Everything is Leaf

In The Metamorphosis of Plants, Goethe turned to botany — because sometimes, poetry isn't enough.

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Gloom rains down during early April days in the north. The sky is heavy and stuffed with shadows. A goldfinch at the bird feeder looks ridiculous; his molting winter feathers are a wreck. Everything about his half-golden face says hope, the uncombed horror of hope. This is the time we look for anything that reminds us of life. These are the days of stick-seeking and leaf-hunting, of changing our eyes into microscopes. On the windowsill, a slug; under a pile of leaves, an infinitesimal green something. Eliot was so right about April and its cruelty. 

Found among the notes of the poet Johann Wolfgang Goethe is a stupendous claim: Everything is leaf. This is a statement that seems too beautiful to be science. Goethe came to this idea on a trip to Italy in the late 1700s. The more Goethe looked at plants, and lived and breathed with plants, the more profoundly he felt poetry’s limits. He turned to botany and began publishing scientific works. He created his own study of seeing, which he called “morphology.” In this, Goethe’s love of plants followed the same path that all lasting love must take. Goethe wanted to know plants from their most essential beginnings, wanted to touch their seeds, follow their cycles. He couldn’t be satisfied just wandering around parks, glancing at the flowers and pronouncing metaphors upon them — Goethe had to understand what a plant truly is. Everything is leaf, he discovered at last, every part of a plant is leaf. The cotyledon, the foliage, the cataphylls, the petals — a plant is fundamentally leaf. Goethe published this intimate memoir of his relationship with leaves and named it The Metamorphosis of Plants.

It’s unsurprising that Goethe came to his idea about the everythingness of leaf while wandering the lush countryside of Naples. I wonder if he could have had his realization trudging through the barren early spring gardens of Weimar. “The Neapolitan firmly believes that he lives in Paradise and takes a very dismal view of northern countries,” Goethe wrote in his notebook. Sempre neve, case di legno, gran ignoranza, ma denari assai that is how he pictures our lives. For the edification of all northerners, this means: ‘Snow all the year round, wooden houses, great ignorance, but lots of money.’” That is to say, a leaf in Germany is a mostly invisible thing. It is an entr’acte, a promise. In the northern parts of the world, the leaves hide inside the sticks; the sticks, for most of the year, look dead. And only a poet or a flimflammer could come up with the notion that something hardly visible is everything.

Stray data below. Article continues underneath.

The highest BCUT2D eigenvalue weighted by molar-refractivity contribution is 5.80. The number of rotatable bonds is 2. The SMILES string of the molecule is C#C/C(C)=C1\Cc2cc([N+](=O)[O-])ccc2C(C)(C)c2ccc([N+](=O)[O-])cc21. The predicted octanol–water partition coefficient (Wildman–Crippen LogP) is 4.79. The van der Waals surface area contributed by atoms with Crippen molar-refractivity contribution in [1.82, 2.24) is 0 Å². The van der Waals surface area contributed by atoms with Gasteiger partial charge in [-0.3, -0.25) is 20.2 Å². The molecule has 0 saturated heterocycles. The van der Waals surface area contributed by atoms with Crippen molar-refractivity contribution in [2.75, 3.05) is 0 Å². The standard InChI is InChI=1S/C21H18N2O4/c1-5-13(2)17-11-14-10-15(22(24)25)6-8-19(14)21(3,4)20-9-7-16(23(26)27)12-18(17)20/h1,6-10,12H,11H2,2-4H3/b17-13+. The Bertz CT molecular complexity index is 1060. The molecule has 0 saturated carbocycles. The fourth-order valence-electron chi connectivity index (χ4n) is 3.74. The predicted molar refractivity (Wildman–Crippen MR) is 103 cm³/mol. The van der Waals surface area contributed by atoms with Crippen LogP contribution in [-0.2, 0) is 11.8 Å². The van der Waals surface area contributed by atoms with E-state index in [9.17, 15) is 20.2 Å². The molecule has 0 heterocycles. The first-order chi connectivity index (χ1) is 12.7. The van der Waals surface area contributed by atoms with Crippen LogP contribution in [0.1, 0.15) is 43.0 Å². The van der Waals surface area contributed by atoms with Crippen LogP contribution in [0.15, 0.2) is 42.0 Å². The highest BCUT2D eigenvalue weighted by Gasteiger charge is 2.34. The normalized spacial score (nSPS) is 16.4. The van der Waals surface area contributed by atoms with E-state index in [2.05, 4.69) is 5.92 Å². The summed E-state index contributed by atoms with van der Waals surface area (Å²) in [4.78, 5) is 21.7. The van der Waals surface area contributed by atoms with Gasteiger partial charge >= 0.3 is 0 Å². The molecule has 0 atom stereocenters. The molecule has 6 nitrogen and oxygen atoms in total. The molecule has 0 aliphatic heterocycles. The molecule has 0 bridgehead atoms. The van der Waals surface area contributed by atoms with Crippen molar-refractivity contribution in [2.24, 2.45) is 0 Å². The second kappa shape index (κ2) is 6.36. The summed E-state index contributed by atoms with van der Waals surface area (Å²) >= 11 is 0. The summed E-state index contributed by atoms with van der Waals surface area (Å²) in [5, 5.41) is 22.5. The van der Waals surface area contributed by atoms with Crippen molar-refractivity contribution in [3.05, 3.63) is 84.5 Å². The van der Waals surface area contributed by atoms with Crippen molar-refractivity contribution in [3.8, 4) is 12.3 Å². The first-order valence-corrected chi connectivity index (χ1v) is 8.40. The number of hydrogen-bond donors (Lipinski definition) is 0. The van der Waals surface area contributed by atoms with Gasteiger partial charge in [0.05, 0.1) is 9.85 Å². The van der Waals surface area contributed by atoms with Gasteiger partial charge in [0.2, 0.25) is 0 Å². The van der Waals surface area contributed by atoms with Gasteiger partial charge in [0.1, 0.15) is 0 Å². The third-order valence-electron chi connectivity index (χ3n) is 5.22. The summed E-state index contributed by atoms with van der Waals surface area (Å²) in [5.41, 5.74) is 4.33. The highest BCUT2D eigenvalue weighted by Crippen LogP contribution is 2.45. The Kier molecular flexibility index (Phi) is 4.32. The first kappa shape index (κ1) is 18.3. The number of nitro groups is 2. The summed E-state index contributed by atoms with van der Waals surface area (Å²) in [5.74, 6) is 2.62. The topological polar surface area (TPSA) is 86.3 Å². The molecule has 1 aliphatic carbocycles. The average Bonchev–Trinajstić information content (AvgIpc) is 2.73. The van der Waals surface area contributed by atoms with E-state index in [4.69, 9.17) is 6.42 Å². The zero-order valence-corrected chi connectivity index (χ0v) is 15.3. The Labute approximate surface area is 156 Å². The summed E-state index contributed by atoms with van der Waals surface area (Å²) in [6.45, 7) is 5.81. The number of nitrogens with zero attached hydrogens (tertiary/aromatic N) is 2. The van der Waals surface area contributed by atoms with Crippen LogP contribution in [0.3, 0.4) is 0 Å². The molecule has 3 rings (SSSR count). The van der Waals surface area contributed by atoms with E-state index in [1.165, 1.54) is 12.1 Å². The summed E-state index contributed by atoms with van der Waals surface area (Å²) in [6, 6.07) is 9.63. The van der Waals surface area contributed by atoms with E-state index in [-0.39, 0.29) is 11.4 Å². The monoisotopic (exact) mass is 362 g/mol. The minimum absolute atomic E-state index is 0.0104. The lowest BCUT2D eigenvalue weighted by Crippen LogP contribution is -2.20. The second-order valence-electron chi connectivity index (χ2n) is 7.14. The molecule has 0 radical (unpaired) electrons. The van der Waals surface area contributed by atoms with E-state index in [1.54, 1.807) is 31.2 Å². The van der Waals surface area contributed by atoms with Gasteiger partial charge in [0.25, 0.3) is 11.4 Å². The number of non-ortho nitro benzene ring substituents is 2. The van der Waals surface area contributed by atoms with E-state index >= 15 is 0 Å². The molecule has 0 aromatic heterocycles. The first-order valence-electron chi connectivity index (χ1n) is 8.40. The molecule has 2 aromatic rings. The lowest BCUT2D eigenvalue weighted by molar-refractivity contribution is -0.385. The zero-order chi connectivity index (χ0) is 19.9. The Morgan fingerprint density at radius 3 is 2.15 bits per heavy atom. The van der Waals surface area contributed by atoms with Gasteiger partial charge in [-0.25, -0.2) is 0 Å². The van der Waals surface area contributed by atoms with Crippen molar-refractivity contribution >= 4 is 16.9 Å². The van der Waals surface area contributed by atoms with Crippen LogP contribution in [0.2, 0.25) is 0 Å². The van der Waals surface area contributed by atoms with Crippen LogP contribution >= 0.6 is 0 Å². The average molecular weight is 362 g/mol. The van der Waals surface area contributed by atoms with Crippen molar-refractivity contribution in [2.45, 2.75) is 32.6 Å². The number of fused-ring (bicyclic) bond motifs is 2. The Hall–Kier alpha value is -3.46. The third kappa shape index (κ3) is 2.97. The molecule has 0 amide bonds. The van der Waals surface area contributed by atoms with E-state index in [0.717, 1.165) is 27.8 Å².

The more closely Goethe researched plants, the further they retreated. Every open door led to a room of doors that were locked. This, at first glance, would seem to be a frustrating result for a scientist. But Goethe was accepting. This is the very nature of intuition, observation, and contemplation, he wrote in Indecision and Surrender (1818). Research leads us closer to mystery. Between experience and ideas is a fundamental chasm, and all our efforts to bridge this gap are in vain. Still, Goethe wrote, we keep on trying. “We strive eternally to overcome this hiatus with reason, intellect, imagination, faith, emotion, illusion, or — if we are capable of nothing better — with folly… we justifiably take flight into poetry, giving by way of change a new form to an old song.” Goethe knew poetry was just another way to bridge the unbridgeable gap. Science made the unfathomability of plants visible to Goethe; poetry made his experience of plants boundless.

Nature is everything, Goethe wrote, just as everything is leaf. “We live within her, yet are foreign to her. Conversing with us endlessly, she never divulges her secret… Nature is even the unnatural. Those who cannot see her everywhere do not see her clearly anywhere.” Nature isn’t just the stuff in the cracks of the concrete that holds the Empire State building up to the sky. Concrete is made from the stuff of nature, just as fire escapes in Harlem are reflections of Nature’s designs. So you see, Nature is everywhere, just like Goethe said. And yet Nature, being everywhere, is also invisible. We never see Nature in herself. There is always something hidden. We color the voids with poetry, especially in the early days of April, when the leaves keep themselves so hidden we think we might never see them again. • 23 April 2014

Stefany Anne Golberg is a writer and multi-media artist. She has written for The Washington Post (Outlook), Lapham’s Quarterly, New England Review, and others. Stefany is currently a columnist for The Smart Set and Critic-in-Residence at Drexel University. A book of Stefany’s selected essays can be found here. She can be reached at stefanyanne@gmail.com.

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